Even in the movie “Lilo & Stitch”, Lilo is always wearing a red Hawaiian dress, while Nani always has her stomach exposed, as she wears skimpy clothing. Most of the characters in this movie seems to know how to play the ukulele, dance hula, and surf. Like I said before, just because we are from Hawai’i, it doesn’t mean we know how to do these things. Although, in school, students have the option to learn how to play the ukulele as an elective, which I had the opportunity to do. But not everyone takes the time to learn how to play this instrument. And even though Hawai’i is surrounded by water, making it easy to have access to the ocean, not all of us go to the beach to surf.
After analyzing all of these artifacts, I wondered what these movies would be like if they were played by actors/actresses who actually lived in Hawaii. Do famous Hollywood actors make a difference to how many views and money gets produced into the show/movie? How does pop culture make an impact on how cultural/geographical movies are portrayed?
The different types of media, especially in Hollywood movies, are one of the reasons why so many people are continuing to stereotype Hawai’i and its residents. Just because I live in Hawai’i, it doesn’t mean I am Hawaiian, nor does it mean that I know how to surf, live in a grass hut, and wear aloha print. Many of us unconsciously judge people based on where they’re from or what they look like. Although some stereotypes are true, those characteristics are sometimes exaggerated and are made fun of. There are some people who seem like the stereotypical “Hawaiian”, but stereotypes are what makes us forget that we are all individuals with different personalities.
One of the main things I learned in this class was about media literacy and its importance. Before taking this class, I never really thought the impact of having media literacy education, since I wasn’t taught too much about it in school. This topic was first introduced in week 2 and then further discussed in week 9. During week 2, we read an essay called “The Urgency of Visual Media Literacy in Our Post-9/11 world: Reading Images of Muslim Women in the Print News Media” by Diane Watt, which talked about the importance of combing intercultural education with media literacy. She explained that “media literacy [is] a key to negotiating our relationships with difference”. It was also interesting and revealing to see that there are many different programs and agencies that help people to become educated in media literacy. It’s especially assuring to know that it is being taught to kids so that they are aware of what they are seeing on T.V. and in other various media sources.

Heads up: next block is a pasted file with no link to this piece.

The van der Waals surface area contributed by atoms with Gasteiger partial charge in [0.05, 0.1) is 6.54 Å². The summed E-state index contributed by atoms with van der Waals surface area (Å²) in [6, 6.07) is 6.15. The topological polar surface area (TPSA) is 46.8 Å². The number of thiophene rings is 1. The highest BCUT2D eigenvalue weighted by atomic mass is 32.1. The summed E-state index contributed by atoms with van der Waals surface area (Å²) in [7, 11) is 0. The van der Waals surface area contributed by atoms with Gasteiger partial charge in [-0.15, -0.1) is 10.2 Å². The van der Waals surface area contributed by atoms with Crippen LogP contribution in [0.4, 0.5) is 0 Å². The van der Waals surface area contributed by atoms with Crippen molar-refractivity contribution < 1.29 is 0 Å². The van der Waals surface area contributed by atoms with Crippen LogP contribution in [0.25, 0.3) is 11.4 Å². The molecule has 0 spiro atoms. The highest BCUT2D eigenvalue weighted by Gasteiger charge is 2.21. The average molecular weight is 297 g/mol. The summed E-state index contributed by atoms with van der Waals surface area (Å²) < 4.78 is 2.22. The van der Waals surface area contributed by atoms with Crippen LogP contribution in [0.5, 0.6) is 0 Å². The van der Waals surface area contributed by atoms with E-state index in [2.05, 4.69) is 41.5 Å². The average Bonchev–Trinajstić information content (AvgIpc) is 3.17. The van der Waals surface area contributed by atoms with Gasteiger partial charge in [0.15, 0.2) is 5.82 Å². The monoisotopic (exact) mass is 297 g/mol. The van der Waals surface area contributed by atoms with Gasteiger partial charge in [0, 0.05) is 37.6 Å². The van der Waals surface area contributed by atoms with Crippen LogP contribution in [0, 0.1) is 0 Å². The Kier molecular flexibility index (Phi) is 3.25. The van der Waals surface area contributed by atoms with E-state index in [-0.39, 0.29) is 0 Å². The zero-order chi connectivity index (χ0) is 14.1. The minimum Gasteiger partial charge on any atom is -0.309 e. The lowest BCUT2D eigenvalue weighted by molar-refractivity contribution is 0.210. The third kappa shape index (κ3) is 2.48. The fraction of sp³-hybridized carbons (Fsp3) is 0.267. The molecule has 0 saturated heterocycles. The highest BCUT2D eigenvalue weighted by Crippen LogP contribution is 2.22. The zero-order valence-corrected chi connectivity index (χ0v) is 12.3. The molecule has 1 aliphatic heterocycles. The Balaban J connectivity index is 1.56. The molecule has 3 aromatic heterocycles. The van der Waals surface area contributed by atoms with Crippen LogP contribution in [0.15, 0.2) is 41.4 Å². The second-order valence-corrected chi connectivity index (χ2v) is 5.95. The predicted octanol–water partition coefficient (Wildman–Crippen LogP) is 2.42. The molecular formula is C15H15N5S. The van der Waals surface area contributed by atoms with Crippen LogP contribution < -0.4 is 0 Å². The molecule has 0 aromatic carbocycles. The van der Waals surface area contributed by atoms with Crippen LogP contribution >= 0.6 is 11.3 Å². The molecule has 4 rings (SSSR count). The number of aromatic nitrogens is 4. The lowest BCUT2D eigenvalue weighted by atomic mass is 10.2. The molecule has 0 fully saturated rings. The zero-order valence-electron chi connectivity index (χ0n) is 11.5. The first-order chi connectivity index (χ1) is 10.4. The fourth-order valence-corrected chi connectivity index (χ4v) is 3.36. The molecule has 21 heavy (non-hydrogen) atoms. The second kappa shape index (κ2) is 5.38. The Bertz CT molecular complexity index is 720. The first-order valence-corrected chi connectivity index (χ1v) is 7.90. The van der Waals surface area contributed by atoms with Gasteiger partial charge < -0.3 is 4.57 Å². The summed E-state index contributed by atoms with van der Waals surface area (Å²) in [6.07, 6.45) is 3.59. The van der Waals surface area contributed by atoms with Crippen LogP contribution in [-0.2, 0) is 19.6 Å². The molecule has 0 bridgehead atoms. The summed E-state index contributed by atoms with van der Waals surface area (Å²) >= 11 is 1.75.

This course has also made me realize how or society today is revolved around media and technology. Along with the media, there are the advertisements and commercials that are constantly trying to sell us something and trying to tell us a message. Many of them are manipulating us to buy a product, especially when it’s something we don’t absolutely need. Initially, whenever I saw a commercial or advertisement, I never took into consideration the meaning behind them and why they chose to design/make it a certain way. But this class has taught me how to analyze different types of media and become more aware of the “hidden messages”.
Chamberlain, Eugene Tyler. The Hawaiian Situation: The Invasion of Hawaii. n.d. Web. 14 May 2016. <http://www.digitalhistory.uh.edu/disp_textbook.cfm?smtID=3&psid=4050>.
Suburban Stats, Inc. Current Population Demographics and Statistics for Hawaii by age, gender and race. n.d. Web. 8 May 2016. <https://suburbanstats.org/population/how-many-people-live-in-hawaii>.
Sun, Amy. 3 Myths about Native Hawaiians You Ought to Know Before Visiting Paradise. 9 January 2015. Web. 8 May 2016. <http://everydayfeminism.com/2015/01/myths-about-native-hawaiians/>.
Tsai, Michael. Pdigin-holed. 15 February 2004. Web. 8 May 2016. <http://the.honoluluadvertiser.com/article/2004/Feb/15/il/il01a.html>.